New Delhi, September 9: Decriminalisation of adultery may lead to indiscipline among the troopers, apprehends the Indian Army which has reportedly raised the issue with the Ministry of Defence (MoD). The law, coded in Section 497 of the Indian Penal Code (IPC), was struck down by the Supreme Court in 2018. If adultery remains unchecked, it may lead to adverse effect among the armed forces, an official privy to the matter was reported as saying. Adultery Not a Crime Anymore! Expert Explains Attractions Outside Marriage, Cheating and Extramarital Relationships.
While all three wings of the forces have apprehensions related to adultery, the Army has officially reached out to the MoD, seeking separate provisions in the law for the men in uniform. Another military official on condition of anonymity told HT that the forces would knock the judicial doors as well. "We will approach the court shortly," he said.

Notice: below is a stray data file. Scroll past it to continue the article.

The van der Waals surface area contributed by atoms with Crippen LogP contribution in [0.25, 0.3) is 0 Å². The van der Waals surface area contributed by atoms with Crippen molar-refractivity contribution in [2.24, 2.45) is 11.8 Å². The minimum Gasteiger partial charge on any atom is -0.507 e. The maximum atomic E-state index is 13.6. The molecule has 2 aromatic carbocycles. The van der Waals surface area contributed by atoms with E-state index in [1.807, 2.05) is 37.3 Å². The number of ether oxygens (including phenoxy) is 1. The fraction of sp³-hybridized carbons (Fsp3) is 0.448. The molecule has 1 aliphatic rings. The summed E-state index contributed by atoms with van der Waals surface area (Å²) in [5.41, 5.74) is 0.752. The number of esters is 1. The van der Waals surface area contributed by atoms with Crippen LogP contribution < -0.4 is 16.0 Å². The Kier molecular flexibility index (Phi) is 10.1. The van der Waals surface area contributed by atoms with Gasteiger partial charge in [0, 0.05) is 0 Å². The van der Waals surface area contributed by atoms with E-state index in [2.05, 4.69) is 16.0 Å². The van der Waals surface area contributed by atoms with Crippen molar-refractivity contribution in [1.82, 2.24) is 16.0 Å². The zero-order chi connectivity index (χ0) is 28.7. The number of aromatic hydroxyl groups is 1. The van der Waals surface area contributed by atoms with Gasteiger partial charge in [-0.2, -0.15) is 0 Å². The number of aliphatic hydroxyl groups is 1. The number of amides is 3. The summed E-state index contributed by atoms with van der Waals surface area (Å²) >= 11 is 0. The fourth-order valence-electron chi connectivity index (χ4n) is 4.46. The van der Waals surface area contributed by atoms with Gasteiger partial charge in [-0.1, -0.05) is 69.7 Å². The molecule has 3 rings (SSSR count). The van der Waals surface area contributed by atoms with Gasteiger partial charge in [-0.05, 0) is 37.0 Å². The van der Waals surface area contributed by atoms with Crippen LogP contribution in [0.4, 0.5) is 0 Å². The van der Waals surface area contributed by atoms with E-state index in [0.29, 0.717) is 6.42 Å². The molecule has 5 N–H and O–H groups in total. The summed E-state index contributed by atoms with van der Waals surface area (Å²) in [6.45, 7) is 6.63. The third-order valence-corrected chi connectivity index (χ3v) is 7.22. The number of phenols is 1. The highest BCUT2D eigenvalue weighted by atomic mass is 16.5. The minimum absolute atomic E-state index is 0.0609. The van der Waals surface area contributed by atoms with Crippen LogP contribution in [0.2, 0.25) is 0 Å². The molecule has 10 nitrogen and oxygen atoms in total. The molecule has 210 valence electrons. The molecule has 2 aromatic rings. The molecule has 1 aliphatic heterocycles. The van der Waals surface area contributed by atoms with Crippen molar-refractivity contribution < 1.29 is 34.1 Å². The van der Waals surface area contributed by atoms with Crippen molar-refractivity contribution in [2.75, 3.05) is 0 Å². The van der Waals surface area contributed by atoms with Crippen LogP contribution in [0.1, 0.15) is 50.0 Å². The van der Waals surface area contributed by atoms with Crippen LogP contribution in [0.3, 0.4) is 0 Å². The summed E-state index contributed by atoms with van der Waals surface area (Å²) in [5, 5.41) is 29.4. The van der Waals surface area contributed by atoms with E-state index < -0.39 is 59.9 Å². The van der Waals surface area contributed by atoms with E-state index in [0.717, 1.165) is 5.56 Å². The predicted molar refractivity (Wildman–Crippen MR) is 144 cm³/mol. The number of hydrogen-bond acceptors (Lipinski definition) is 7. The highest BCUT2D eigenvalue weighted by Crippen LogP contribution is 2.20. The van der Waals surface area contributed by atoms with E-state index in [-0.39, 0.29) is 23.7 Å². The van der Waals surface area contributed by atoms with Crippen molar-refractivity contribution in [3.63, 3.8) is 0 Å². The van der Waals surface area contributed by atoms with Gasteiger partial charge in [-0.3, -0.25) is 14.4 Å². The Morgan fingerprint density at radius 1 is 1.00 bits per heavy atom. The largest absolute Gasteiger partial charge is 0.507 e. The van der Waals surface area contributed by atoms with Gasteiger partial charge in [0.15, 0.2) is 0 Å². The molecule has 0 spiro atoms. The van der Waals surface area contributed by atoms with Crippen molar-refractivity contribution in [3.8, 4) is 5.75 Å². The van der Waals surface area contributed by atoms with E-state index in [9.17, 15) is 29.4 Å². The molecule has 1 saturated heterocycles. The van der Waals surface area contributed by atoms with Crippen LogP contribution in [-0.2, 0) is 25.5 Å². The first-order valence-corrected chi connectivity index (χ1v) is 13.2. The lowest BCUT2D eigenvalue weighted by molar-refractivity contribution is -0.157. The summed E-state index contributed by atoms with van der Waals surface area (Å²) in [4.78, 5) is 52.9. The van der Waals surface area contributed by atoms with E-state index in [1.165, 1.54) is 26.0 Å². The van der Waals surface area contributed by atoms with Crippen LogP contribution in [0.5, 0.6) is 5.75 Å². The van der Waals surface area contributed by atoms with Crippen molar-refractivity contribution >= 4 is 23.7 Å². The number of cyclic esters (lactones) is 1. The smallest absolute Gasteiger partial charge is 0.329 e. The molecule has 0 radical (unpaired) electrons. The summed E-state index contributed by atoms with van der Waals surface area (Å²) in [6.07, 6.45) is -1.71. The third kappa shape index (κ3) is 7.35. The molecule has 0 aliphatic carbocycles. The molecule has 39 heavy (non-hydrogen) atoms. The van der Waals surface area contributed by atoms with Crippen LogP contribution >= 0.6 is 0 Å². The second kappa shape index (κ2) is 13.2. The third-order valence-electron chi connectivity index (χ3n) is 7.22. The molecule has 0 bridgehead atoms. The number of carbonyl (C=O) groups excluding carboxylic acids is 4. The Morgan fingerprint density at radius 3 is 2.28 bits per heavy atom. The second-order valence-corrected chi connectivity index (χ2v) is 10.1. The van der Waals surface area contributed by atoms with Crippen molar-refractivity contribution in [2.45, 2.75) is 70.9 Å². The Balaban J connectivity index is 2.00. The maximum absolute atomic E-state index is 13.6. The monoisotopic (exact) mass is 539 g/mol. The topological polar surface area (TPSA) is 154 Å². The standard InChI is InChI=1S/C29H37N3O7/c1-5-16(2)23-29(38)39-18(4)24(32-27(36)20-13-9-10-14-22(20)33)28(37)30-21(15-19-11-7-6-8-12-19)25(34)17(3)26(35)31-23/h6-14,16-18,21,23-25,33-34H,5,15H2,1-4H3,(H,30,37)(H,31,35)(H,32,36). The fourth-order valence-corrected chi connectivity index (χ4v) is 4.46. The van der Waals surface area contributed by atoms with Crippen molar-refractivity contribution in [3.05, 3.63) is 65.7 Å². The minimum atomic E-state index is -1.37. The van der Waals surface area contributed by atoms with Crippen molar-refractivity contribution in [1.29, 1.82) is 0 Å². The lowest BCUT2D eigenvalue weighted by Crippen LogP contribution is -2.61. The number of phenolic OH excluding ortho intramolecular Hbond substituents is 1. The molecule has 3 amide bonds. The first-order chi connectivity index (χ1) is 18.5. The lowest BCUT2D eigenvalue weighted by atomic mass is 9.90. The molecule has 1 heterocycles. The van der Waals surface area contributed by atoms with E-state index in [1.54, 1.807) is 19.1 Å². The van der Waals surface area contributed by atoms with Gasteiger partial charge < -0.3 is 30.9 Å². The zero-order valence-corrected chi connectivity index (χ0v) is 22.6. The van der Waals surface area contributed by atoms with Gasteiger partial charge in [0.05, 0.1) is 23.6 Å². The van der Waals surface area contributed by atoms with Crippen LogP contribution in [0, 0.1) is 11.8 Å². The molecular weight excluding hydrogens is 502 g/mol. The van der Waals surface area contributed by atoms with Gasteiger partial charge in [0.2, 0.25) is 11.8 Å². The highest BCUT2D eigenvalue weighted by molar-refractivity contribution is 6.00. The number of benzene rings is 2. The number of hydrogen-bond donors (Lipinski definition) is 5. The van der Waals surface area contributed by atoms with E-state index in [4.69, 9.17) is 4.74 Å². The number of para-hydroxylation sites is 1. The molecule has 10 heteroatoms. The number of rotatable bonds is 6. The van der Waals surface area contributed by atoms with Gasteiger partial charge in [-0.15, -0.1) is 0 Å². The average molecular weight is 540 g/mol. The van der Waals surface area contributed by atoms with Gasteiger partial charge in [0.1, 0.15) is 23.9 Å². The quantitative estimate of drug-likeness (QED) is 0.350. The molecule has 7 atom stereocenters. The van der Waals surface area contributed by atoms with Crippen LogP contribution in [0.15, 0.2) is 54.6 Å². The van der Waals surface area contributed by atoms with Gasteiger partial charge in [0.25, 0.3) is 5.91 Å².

Under the military code, the charge of "stealing the affections of brother officer’s wife" - in other word, adultery - attracts a maximum punishment of death. The penalty is derived from Section 497 of the IPC. With the Supreme Court striking down the law, the Army would no longer be able to slap a stern penalty on those found committing adultery.
Notably, the now-defunct adultery law made it an offence if a man has sex with another married woman, without the "consent" of her husband. Striking down the law, the then Chief Justice Dipak Misra had said, "The adultery law is arbitrary and it offends the dignity of a woman." The bench had added that the 19th century law treated the husband as "master" of wife, and is therefore, considered to be unconstitutional.
The military's reach out to MoD comes nearly a month after the apex court quashed General Court Martial (GCM) proceedings against a colonial found guilty of adultery. The GCM proceedings were initiated against him in March 2016, after a retired officer accused him of having two adulterous encounters with his wife.